Day in the Life: State Procurement Specialist Amanda Carroll

A Day in the Life of a State Procurement Specialist

We all know the attorneys who support state procurement go to work every day to ensure that the state follows all applicable statutes and codes when procuring goods and services for the states… but what do they DO all day? In this ongoing series, we hope to show the range of experience and expertise these attorneys have and share the challenges and rewards of their roles.

In this first installment, meet Amanda Carroll, Central Contracts Specialist in the State of Colorado! We asked her some questions about her daily work life, and Amanda was gracious enough to share a lot of great information with us. Enjoy our interview below!

Q (Megan Smyth): What do you do for the State of Colorado and how did you end up in the Rocky Mountain State?

A: (Amanda Carroll): While I have lived and worked in Colorado for 6 years, I am originally from New York (shoutout to Brooklyn!). I am a member of the New York bar.  My work as a Central Contracts Specialist is varying but centers on template drafting for statewide templates and reviews and approvals of high-risk contracts across a number of state agencies, including the Office of Information Technology, Department of Local Affairs, Department of Education, and the Governor’s office.

Q: Give us a rundown of what a “typical” day is like for you, and if there is no such thing, tell us why!

A: If I had to describe a typical day, I work from home, so I tend to mosey into my office with some coffee and start the day by reviewing Fiscal Rule Waiver requests, limitation of liability requests, PO modification requests, and other types of requests that come in from agencies.

After that, I will begin reviewing and redlining high-risk contracts that have come in for pre-review. Throughout the day, I will also have sporadic meetings – sometimes, I will meet with agencies to discuss a new program or contract that is being started. Sometimes, I will have negotiations set up with contractors on more complex contracts, and sometimes, I will be meeting with my coworkers to discuss issues and trends across the state.

I tend to finish the day by going into DocuSign and our state’s financial system and signing any contracts that have come in that day for signature (which have already gone through internal review and approval).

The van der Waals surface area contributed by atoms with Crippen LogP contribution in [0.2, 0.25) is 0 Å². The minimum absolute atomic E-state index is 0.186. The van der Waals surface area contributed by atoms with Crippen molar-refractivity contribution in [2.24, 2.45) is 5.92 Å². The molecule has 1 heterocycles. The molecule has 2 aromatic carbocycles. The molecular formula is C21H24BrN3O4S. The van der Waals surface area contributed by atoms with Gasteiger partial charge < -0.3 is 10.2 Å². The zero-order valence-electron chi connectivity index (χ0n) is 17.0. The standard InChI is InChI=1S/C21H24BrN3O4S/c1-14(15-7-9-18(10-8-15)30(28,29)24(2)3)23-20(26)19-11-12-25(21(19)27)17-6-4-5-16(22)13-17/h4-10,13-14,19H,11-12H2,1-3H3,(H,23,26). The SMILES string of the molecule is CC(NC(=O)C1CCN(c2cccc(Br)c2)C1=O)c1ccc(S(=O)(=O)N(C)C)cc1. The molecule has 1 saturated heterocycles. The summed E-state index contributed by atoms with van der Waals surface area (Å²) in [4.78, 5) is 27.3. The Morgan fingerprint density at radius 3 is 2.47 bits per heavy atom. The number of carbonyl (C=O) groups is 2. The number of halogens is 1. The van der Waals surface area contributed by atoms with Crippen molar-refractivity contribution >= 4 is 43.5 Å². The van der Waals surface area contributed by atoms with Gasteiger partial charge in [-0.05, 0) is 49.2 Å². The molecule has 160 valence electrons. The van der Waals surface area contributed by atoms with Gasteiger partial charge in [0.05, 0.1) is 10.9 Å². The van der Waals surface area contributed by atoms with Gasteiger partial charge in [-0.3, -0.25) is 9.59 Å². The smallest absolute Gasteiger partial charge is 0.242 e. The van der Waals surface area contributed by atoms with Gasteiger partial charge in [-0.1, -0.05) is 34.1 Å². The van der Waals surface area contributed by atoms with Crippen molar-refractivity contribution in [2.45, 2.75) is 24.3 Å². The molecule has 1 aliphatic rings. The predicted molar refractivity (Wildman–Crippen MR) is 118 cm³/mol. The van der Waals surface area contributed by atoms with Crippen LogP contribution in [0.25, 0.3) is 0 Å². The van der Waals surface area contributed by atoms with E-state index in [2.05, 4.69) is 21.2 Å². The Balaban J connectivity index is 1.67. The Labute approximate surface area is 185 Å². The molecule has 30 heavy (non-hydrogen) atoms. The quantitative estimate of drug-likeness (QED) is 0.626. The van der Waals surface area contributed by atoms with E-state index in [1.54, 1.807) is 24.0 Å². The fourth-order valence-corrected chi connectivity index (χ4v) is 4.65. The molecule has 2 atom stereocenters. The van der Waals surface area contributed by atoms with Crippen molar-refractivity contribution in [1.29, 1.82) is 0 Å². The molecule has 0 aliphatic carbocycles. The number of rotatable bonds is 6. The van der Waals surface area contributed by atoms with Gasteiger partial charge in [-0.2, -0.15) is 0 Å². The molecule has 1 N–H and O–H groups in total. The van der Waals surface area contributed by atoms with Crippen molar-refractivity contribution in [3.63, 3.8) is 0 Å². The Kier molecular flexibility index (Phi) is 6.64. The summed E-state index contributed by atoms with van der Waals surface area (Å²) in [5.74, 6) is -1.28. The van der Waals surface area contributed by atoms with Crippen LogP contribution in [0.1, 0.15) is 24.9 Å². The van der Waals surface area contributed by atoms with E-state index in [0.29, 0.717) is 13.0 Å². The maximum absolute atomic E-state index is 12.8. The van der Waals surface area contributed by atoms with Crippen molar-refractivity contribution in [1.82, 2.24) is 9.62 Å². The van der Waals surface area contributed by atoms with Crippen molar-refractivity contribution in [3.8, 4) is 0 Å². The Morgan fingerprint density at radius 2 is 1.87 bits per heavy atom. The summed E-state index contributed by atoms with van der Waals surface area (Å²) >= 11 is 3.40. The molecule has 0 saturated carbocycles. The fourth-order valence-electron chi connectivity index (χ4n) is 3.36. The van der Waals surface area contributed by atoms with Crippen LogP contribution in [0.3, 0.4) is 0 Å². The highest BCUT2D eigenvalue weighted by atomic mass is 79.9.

Q: What motivates you to come to work every day?

A:  I really enjoy working for the people of the state of Colorado. Knowing that what I do directly impacts my community for the better is the main motivation to come to work each day. I also just really enjoy reading statutes, writing contracts, and thinking through complex procurement issues every day.

Q: How do you interact with the procurement professionals in your state on a daily basis?

A:  I work very closely with the contracting offices for the agencies I am assigned to, as well as the Procurement Directors who themselves work directly with program staff in their agencies. Not a day goes by that I don’t have some communication with them in some way. Moreover, I have decided to sit in on an RFP with an agency so I can learn more about how those are accomplished and how they impact the contract that ultimately results from them.

Q: Do you have other areas of concentration in the state besides procurement?

Unlike many other states, Colorado, based on the Controller statute, gives a certain degree of authority to draft templates and sign contracts to the State Controller, who then delegates a degree of that authority to the Central Contracts Unit within the State Purchasing and Contracts Office, where I work. The Controller works closely with the AG’s office on legal questions, but the drafting of statewide templates and negotiating and signing of (high-risk) contracts and grants is situated within our office rather than the AG’s office.

I work almost exclusively on Procurement – drafting/updating templates (both statewide and agency-specific), answering questions that come in from agency Purchasing Directors and Controllers, working on Fiscal Rule waivers, and reviewing requests to adjust state terms in purchase orders and templates. Our office also does some training related to procurement, such as contract drafting, delegation training for Controller delegation, etc.

Q:  What do you think the general public doesn’t know about state procurement that would surprise them?

A: The main thing that I think the general public doesn’t know about state procurement is how much really goes into it all and how much the people working in procurement care about the proper use of state funds and about the programs that the procurement is meant to help. The public often only hears about procurement when something goes wrong. When things go right, the public hears about the achievements of the program – no one is out there writing articles about good contract negotiations or a well-done RFP. I think it would surprise them how much we do and how much we really care about every word in a solicitation and every clause in a contract.



Leave a comment

Your email address will not be published. Required fields are marked *